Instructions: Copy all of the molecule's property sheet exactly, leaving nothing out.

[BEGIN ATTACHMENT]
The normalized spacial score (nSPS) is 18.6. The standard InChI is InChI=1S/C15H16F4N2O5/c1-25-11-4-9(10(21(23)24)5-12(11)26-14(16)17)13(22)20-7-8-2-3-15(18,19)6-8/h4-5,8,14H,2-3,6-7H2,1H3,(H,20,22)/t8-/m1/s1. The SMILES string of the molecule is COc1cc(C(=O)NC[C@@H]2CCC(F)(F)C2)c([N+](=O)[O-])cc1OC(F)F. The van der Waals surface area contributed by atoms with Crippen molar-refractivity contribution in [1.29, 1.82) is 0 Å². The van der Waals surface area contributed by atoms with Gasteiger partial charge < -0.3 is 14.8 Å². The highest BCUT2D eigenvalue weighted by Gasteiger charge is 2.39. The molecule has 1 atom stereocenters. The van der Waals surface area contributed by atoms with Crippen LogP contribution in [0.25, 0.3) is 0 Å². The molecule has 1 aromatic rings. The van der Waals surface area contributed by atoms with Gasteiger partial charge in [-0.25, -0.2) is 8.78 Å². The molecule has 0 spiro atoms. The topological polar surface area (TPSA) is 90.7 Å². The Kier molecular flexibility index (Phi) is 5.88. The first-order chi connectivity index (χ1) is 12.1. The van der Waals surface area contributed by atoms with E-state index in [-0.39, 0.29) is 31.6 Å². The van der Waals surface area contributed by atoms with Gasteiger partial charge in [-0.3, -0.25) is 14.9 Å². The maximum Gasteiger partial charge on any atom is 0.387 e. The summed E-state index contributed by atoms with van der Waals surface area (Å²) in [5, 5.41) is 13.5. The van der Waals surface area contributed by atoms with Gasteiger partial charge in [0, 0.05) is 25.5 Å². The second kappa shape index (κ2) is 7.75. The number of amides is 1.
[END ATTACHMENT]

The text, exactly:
The normalized spacial score (nSPS) is 18.6. The standard InChI is InChI=1S/C15H16F4N2O5/c1-25-11-4-9(10(21(23)24)5-12(11)26-14(16)17)13(22)20-7-8-2-3-15(18,19)6-8/h4-5,8,14H,2-3,6-7H2,1H3,(H,20,22)/t8-/m1/s1. The SMILES string of the molecule is COc1cc(C(=O)NC[C@@H]2CCC(F)(F)C2)c([N+](=O)[O-])cc1OC(F)F. The van der Waals surface area contributed by atoms with Crippen molar-refractivity contribution in [1.29, 1.82) is 0 Å². The van der Waals surface area contributed by atoms with Gasteiger partial charge < -0.3 is 14.8 Å². The highest BCUT2D eigenvalue weighted by Gasteiger charge is 2.39. The molecule has 1 atom stereocenters. The van der Waals surface area contributed by atoms with Crippen LogP contribution in [0.25, 0.3) is 0 Å². The molecule has 1 aromatic rings. The van der Waals surface area contributed by atoms with Gasteiger partial charge in [-0.25, -0.2) is 8.78 Å². The molecule has 0 spiro atoms. The topological polar surface area (TPSA) is 90.7 Å². The Kier molecular flexibility index (Phi) is 5.88. The first-order chi connectivity index (χ1) is 12.1. The van der Waals surface area contributed by atoms with E-state index in [-0.39, 0.29) is 31.6 Å². The van der Waals surface area contributed by atoms with Gasteiger partial charge in [-0.3, -0.25) is 14.9 Å². The maximum Gasteiger partial charge on any atom is 0.387 e. The summed E-state index contributed by atoms with van der Waals surface area (Å²) in [5, 5.41) is 13.5. The van der Waals surface area contributed by atoms with Gasteiger partial charge in [0, 0.05) is 25.5 Å². The second kappa shape index (κ2) is 7.75. The number of amides is 1.